Periódicos Brasileiros em Medicina Veterinária e Zootecnia

p. 1-20

Impact of autologous whole blood administration upon experimental mouse models of acute Trypanosoma cruzi infection

Pavão, Beatriz PhilotDemarque, Kelly CristinaBatista, Marcos MeuserOliveira, Gabriel Melo deSilva, Cristiane França daSilva, Francisca Hildemagna Guedes daCaputo, Luzia Fátima GonçalvesCascabulho, Cynthia MachadoBarcinski, Marcello AndréSoeiro, Maria de Nazaré Correia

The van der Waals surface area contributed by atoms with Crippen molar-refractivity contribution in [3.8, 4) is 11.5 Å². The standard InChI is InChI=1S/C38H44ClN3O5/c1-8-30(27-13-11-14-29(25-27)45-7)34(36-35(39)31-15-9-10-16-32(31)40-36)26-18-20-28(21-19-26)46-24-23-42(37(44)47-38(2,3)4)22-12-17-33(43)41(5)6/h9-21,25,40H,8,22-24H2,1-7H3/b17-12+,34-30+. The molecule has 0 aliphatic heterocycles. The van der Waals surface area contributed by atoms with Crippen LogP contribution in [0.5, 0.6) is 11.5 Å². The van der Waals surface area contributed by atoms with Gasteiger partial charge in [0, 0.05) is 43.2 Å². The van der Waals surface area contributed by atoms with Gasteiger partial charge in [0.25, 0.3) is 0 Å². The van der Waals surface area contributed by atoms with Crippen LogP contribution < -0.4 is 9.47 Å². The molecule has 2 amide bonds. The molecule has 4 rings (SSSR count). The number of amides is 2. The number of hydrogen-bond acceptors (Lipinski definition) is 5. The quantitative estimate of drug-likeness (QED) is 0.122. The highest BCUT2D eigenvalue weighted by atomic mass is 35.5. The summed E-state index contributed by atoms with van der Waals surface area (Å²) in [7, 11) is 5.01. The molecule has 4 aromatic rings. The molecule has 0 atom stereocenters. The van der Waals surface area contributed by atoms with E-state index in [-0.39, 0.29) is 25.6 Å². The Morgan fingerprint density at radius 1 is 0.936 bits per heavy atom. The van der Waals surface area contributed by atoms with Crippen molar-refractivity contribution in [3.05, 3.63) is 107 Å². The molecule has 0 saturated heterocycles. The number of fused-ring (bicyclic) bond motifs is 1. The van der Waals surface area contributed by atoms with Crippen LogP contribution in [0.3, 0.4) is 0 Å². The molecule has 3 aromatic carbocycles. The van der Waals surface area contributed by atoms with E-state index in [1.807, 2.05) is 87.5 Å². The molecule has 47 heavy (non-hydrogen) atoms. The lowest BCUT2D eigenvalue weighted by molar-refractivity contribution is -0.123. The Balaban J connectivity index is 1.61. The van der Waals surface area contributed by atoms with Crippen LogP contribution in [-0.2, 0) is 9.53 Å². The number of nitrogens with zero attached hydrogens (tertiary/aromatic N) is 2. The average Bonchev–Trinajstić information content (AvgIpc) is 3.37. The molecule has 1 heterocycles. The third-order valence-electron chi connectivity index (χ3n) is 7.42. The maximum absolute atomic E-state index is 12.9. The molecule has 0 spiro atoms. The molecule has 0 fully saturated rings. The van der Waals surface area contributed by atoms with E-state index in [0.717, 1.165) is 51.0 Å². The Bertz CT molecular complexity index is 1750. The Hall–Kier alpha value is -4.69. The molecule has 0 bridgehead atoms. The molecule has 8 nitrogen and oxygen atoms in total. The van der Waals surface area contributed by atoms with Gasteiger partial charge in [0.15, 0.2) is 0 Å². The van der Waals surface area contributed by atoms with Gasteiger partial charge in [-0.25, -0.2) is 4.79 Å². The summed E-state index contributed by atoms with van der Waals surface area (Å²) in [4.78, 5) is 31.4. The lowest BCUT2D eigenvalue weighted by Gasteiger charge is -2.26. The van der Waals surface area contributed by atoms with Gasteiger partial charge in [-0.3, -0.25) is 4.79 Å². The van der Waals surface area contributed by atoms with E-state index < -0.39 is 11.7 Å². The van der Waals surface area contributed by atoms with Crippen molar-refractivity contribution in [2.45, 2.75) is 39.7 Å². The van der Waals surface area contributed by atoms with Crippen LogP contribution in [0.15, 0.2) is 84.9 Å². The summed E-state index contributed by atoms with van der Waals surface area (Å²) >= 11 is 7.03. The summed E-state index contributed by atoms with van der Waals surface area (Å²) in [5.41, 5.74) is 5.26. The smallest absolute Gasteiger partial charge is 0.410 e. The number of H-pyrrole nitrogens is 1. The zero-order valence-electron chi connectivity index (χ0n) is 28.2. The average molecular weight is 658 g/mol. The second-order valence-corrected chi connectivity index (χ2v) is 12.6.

Background: Autologous whole blood (AWB) administration is described as alternative/complementary medical practice widely employed in medical and veterinary therapy against infections, chronic pathologies and neoplasias. Our aim is to investigate in vivo biological effect of AWB using healthy murine models under the course of Trypanosoma cruzi acute infection. Methods: The first set of studies consisted of injecting different volumes of AWB and saline (SAL) into the posterior region of quadriceps muscle of healthy male Swiss mice under distinct therapeutic schemes evaluating: animal behavior, body and organ weight, hemogram, plasmatic biochemical markers for tissue damage and inflammatory cytokine levels and profile. To assess the impact on the experimental T. cruzi infection, different schemes (prior and post infection) and periods of AWB administration (from one up to 10 days) were conducted, also employing heterologous whole blood (HWB) and evaluating plasma cytokine profile. Results: No major adverse events were observed in healthy AWB-treated mice, except gait impairment in animals that received three doses of 20 L AWB in the same hind limb. AWB and SAL triggered an immediate polymorphonuclear response followed by mononuclear infiltrate. Although SAL triggered an inflammatory response, the kinetics and intensity of the histological profile and humoral mediator levels were different from AWB, the latter occurring earlier and more intensely with concomitant elevation of plasma IL-6. Inflammatory peak response of SAL, mainly composed of mononuclear cells with IL-10, was increased at 24 h. According to the mouse model of acute T. cruzi infection, only minor decreases ( 30%) in the parasitemia levels were produced by AWB and HWB given before and after infection, without protecting against mortality. Rises in IFN-gamma, TNF-alpha and...(AU)

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